Friday, July 26, 2019

Splashes at Piers!

Hello everyone!

Sebastien after he fell in to the water...
This week was a fairly calm one, and we did our normal programming at Piers Park and Courageous. Monday, we had a new group of kids at Piers, so it was fun getting to know them. Of course, we had some familiar faces! Tuesday morning it poured! As a result, we only programmed at Courageous for the morning. In our indoor space, we last-minute created a Save the Harbor, Save the Bay version of a Jeopardy game! It was fairly rushed; however, I was pleasantly surprised how well it turned out--and how into it the kids were! We split the game up into four categories: harbor history/general harbor facts, harbor animal facts, fishing facts, and a random category! It was very fun, albeit challenging for many, due to the fact that these kids were new to Courageous! We hadn't realized that it was a new group of kids we were interacting with, so many of them didn't know things about the Harbor yet... Next week, we'll help to change this by creating some more informational lessons that teach them more about Boston Harbor and the species that live throughout its various ecosystems!
Lesson on adaptations!

This week was also interesting because, aside from Tuesday, where I led the majority of the lesson, both Wednesday's and Friday's lessons at Piers Park were planned and taught by JPAs and Fatima! It was a good experiment to see what everyone was capable of, and overall, I was impressed. Especially since we had some switcharoos and had both Kamal and Flo join us this week! Wednesday, Kamal, Jasmine, and Flo led a lesson on adaptations relating to species in the Harbor. They focused primarily on green crabs. First, Flo led the discussion by talking about which types of crabs you can find in the Harbor--European green, Asian shore, spider, Jonah, and rock. Kamal followed by prompting conversation about various defense mechanisms and adaptations a crab has to survive in the wild. For example, its protective shell or dull colors for camouflage. Finally, Flo finished the lesson by explaining how to properly identify whether a crab is male or female. Afterwards, they played a game that was meant to get the kids thinking about sea turtles and the use of their shells.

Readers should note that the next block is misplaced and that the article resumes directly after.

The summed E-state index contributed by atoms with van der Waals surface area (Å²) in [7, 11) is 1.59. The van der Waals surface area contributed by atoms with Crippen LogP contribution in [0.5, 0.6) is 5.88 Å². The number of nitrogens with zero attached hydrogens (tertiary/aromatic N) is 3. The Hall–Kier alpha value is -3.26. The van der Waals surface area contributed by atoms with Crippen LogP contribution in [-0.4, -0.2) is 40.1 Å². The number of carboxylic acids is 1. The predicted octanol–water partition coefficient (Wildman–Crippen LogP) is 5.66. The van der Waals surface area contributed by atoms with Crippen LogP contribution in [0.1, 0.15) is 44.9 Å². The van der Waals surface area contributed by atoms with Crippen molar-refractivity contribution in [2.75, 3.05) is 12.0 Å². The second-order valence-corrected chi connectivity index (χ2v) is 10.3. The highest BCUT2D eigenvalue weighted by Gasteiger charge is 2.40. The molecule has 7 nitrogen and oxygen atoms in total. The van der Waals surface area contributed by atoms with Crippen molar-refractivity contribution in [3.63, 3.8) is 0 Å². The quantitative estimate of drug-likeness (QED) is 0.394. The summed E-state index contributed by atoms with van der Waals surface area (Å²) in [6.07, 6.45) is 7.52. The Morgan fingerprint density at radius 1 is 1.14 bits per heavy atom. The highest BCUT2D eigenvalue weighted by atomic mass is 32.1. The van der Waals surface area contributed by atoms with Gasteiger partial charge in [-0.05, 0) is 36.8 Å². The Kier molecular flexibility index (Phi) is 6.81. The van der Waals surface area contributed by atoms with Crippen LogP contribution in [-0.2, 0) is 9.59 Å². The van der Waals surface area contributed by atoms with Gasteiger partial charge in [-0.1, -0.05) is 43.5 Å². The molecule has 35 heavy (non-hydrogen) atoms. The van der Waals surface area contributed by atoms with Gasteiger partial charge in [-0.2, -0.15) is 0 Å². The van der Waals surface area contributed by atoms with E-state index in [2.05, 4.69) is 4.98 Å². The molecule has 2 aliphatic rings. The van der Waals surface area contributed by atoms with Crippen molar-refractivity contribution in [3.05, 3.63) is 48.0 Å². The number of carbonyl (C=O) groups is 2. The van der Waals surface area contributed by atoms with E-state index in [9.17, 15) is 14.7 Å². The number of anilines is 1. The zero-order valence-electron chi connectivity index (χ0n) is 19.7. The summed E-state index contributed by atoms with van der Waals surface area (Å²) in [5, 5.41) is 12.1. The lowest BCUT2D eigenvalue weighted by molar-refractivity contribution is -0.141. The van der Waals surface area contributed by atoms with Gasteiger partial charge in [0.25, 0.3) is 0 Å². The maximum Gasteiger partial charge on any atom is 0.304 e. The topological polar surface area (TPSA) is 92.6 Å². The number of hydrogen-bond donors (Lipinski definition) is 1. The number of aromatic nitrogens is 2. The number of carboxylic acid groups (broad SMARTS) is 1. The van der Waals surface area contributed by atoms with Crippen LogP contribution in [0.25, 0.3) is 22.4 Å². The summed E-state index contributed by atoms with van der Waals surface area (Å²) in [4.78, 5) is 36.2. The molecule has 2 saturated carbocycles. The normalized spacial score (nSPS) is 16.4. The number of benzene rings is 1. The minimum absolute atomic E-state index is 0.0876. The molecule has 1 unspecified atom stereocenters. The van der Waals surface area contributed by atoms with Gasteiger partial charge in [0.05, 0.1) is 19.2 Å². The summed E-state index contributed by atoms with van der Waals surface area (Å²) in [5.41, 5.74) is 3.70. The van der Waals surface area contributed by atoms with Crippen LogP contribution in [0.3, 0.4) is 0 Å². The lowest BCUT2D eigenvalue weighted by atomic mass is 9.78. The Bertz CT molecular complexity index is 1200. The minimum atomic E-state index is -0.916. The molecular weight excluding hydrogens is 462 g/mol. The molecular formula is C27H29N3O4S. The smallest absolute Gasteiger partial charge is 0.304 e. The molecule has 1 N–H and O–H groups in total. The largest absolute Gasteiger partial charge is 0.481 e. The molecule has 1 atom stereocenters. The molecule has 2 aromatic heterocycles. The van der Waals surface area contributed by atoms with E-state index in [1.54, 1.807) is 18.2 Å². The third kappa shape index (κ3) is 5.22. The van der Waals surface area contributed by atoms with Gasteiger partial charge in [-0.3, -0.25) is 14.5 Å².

Friday, Colin and Fatima led a lesson on food chains and trophic levels. They went over large concepts, including what producers and consumers are. They did a lesson on the whiteboard, then did a game of tag that was meant to imitate the passing of energy between phytoplankton, mussels, crabs, and seagulls. However, we did not realize how difficult the lesson would be with 6-8 year olds. They seemed to get very antsy and were confused by the activity. Although it was not as successful as planned, it was a great learning moment! Now we know what works well for this group of kids and what didn't work well, and can thus plan more accordingly in the future. What a great--although chaotic--week!

Talk soon,

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